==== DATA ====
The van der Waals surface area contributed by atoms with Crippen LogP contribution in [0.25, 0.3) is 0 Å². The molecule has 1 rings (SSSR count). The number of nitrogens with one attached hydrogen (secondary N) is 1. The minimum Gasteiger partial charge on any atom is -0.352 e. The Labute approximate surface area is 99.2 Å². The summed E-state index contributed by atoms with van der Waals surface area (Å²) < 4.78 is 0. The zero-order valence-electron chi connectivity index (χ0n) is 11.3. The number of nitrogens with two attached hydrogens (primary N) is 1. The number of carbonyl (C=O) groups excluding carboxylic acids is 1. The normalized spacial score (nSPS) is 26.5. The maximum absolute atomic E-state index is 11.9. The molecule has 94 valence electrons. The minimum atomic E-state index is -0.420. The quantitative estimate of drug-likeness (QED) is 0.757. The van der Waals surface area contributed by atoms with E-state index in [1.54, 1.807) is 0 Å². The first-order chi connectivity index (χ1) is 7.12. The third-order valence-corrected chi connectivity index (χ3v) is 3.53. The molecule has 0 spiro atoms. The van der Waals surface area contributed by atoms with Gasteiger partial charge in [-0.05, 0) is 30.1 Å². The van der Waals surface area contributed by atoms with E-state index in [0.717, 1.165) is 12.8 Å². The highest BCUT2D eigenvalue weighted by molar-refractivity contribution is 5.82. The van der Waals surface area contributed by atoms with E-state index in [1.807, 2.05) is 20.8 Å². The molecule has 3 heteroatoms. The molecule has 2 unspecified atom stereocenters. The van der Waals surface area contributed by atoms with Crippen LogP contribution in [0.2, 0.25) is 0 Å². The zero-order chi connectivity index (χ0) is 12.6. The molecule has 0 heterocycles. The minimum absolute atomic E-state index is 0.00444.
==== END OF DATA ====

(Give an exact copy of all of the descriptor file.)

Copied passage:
The van der Waals surface area contributed by atoms with Crippen LogP contribution in [0.25, 0.3) is 0 Å². The molecule has 1 rings (SSSR count). The number of nitrogens with one attached hydrogen (secondary N) is 1. The minimum Gasteiger partial charge on any atom is -0.352 e. The Labute approximate surface area is 99.2 Å². The summed E-state index contributed by atoms with van der Waals surface area (Å²) < 4.78 is 0. The zero-order valence-electron chi connectivity index (χ0n) is 11.3. The number of nitrogens with two attached hydrogens (primary N) is 1. The number of carbonyl (C=O) groups excluding carboxylic acids is 1. The normalized spacial score (nSPS) is 26.5. The maximum absolute atomic E-state index is 11.9. The molecule has 94 valence electrons. The minimum atomic E-state index is -0.420. The quantitative estimate of drug-likeness (QED) is 0.757. The van der Waals surface area contributed by atoms with E-state index in [1.54, 1.807) is 0 Å². The first-order chi connectivity index (χ1) is 7.12. The third-order valence-corrected chi connectivity index (χ3v) is 3.53. The molecule has 0 spiro atoms. The van der Waals surface area contributed by atoms with Gasteiger partial charge in [-0.05, 0) is 30.1 Å². The van der Waals surface area contributed by atoms with E-state index in [0.717, 1.165) is 12.8 Å². The highest BCUT2D eigenvalue weighted by molar-refractivity contribution is 5.82. The van der Waals surface area contributed by atoms with E-state index in [1.807, 2.05) is 20.8 Å². The molecule has 3 heteroatoms. The molecule has 2 unspecified atom stereocenters. The van der Waals surface area contributed by atoms with Crippen LogP contribution in [0.2, 0.25) is 0 Å². The zero-order chi connectivity index (χ0) is 12.6. The molecule has 0 heterocycles. The minimum absolute atomic E-state index is 0.00444.